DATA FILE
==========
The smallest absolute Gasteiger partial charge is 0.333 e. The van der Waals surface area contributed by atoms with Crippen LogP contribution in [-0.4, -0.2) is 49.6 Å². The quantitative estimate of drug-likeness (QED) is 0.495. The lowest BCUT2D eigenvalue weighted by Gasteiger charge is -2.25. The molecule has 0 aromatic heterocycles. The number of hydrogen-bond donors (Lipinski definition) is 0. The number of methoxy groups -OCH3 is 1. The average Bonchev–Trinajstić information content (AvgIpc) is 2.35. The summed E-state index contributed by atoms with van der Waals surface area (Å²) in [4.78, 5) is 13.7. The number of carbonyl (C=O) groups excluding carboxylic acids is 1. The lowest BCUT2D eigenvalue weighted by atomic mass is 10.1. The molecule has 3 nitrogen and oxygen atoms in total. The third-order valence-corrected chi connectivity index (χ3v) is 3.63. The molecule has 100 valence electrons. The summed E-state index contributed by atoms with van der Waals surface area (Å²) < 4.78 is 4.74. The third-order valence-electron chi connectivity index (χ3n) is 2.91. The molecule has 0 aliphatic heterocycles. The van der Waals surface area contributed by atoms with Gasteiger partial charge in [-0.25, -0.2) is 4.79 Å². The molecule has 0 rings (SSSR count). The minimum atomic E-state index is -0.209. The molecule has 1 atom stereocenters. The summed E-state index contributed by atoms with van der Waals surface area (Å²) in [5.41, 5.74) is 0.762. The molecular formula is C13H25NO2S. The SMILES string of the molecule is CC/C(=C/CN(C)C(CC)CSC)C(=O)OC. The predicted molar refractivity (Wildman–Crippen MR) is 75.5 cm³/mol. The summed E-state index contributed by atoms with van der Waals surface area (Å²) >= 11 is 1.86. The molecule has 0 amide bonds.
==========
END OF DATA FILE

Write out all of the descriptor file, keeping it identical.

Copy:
The smallest absolute Gasteiger partial charge is 0.333 e. The van der Waals surface area contributed by atoms with Crippen LogP contribution in [-0.4, -0.2) is 49.6 Å². The quantitative estimate of drug-likeness (QED) is 0.495. The lowest BCUT2D eigenvalue weighted by Gasteiger charge is -2.25. The molecule has 0 aromatic heterocycles. The number of hydrogen-bond donors (Lipinski definition) is 0. The number of methoxy groups -OCH3 is 1. The average Bonchev–Trinajstić information content (AvgIpc) is 2.35. The summed E-state index contributed by atoms with van der Waals surface area (Å²) in [4.78, 5) is 13.7. The number of carbonyl (C=O) groups excluding carboxylic acids is 1. The lowest BCUT2D eigenvalue weighted by atomic mass is 10.1. The molecule has 3 nitrogen and oxygen atoms in total. The third-order valence-corrected chi connectivity index (χ3v) is 3.63. The molecule has 100 valence electrons. The summed E-state index contributed by atoms with van der Waals surface area (Å²) < 4.78 is 4.74. The third-order valence-electron chi connectivity index (χ3n) is 2.91. The molecule has 0 aliphatic heterocycles. The van der Waals surface area contributed by atoms with Gasteiger partial charge in [-0.25, -0.2) is 4.79 Å². The molecule has 0 rings (SSSR count). The minimum atomic E-state index is -0.209. The molecule has 1 atom stereocenters. The summed E-state index contributed by atoms with van der Waals surface area (Å²) in [5.41, 5.74) is 0.762. The molecular formula is C13H25NO2S. The SMILES string of the molecule is CC/C(=C/CN(C)C(CC)CSC)C(=O)OC. The predicted molar refractivity (Wildman–Crippen MR) is 75.5 cm³/mol. The summed E-state index contributed by atoms with van der Waals surface area (Å²) >= 11 is 1.86. The molecule has 0 amide bonds.